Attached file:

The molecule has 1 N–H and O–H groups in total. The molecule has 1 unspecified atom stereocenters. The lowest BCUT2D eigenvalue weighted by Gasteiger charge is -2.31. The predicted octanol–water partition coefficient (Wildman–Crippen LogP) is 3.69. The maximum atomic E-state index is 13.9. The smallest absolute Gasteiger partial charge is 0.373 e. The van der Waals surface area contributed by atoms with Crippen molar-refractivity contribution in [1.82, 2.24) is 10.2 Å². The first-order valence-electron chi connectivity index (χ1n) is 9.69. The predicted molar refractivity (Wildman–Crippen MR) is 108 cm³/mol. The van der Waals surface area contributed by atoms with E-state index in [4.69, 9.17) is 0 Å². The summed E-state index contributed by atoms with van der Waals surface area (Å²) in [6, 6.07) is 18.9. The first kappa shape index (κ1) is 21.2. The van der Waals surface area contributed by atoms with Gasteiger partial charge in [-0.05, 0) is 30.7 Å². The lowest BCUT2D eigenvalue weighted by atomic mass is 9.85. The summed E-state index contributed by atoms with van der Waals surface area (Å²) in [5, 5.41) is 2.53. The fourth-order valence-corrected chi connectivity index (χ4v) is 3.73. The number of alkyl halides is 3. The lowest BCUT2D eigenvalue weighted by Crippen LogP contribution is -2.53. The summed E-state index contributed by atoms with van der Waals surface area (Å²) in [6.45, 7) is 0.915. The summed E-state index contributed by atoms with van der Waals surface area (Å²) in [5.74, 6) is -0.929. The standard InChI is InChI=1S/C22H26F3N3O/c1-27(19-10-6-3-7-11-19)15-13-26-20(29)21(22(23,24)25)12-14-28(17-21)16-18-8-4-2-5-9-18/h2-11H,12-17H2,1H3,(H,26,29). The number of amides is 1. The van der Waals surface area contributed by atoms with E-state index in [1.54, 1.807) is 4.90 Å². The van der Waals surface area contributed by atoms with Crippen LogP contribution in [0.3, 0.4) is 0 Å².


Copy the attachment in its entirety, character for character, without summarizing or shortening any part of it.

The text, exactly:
The molecule has 1 N–H and O–H groups in total. The molecule has 1 unspecified atom stereocenters. The lowest BCUT2D eigenvalue weighted by Gasteiger charge is -2.31. The predicted octanol–water partition coefficient (Wildman–Crippen LogP) is 3.69. The maximum atomic E-state index is 13.9. The smallest absolute Gasteiger partial charge is 0.373 e. The van der Waals surface area contributed by atoms with Crippen molar-refractivity contribution in [1.82, 2.24) is 10.2 Å². The first-order valence-electron chi connectivity index (χ1n) is 9.69. The predicted molar refractivity (Wildman–Crippen MR) is 108 cm³/mol. The van der Waals surface area contributed by atoms with E-state index in [4.69, 9.17) is 0 Å². The summed E-state index contributed by atoms with van der Waals surface area (Å²) in [6, 6.07) is 18.9. The first kappa shape index (κ1) is 21.2. The van der Waals surface area contributed by atoms with Gasteiger partial charge in [-0.05, 0) is 30.7 Å². The lowest BCUT2D eigenvalue weighted by atomic mass is 9.85. The summed E-state index contributed by atoms with van der Waals surface area (Å²) in [5, 5.41) is 2.53. The fourth-order valence-corrected chi connectivity index (χ4v) is 3.73. The number of alkyl halides is 3. The lowest BCUT2D eigenvalue weighted by Crippen LogP contribution is -2.53. The summed E-state index contributed by atoms with van der Waals surface area (Å²) in [6.45, 7) is 0.915. The summed E-state index contributed by atoms with van der Waals surface area (Å²) in [5.74, 6) is -0.929. The standard InChI is InChI=1S/C22H26F3N3O/c1-27(19-10-6-3-7-11-19)15-13-26-20(29)21(22(23,24)25)12-14-28(17-21)16-18-8-4-2-5-9-18/h2-11H,12-17H2,1H3,(H,26,29). The number of amides is 1. The van der Waals surface area contributed by atoms with E-state index in [1.54, 1.807) is 4.90 Å². The van der Waals surface area contributed by atoms with Crippen LogP contribution in [0.3, 0.4) is 0 Å².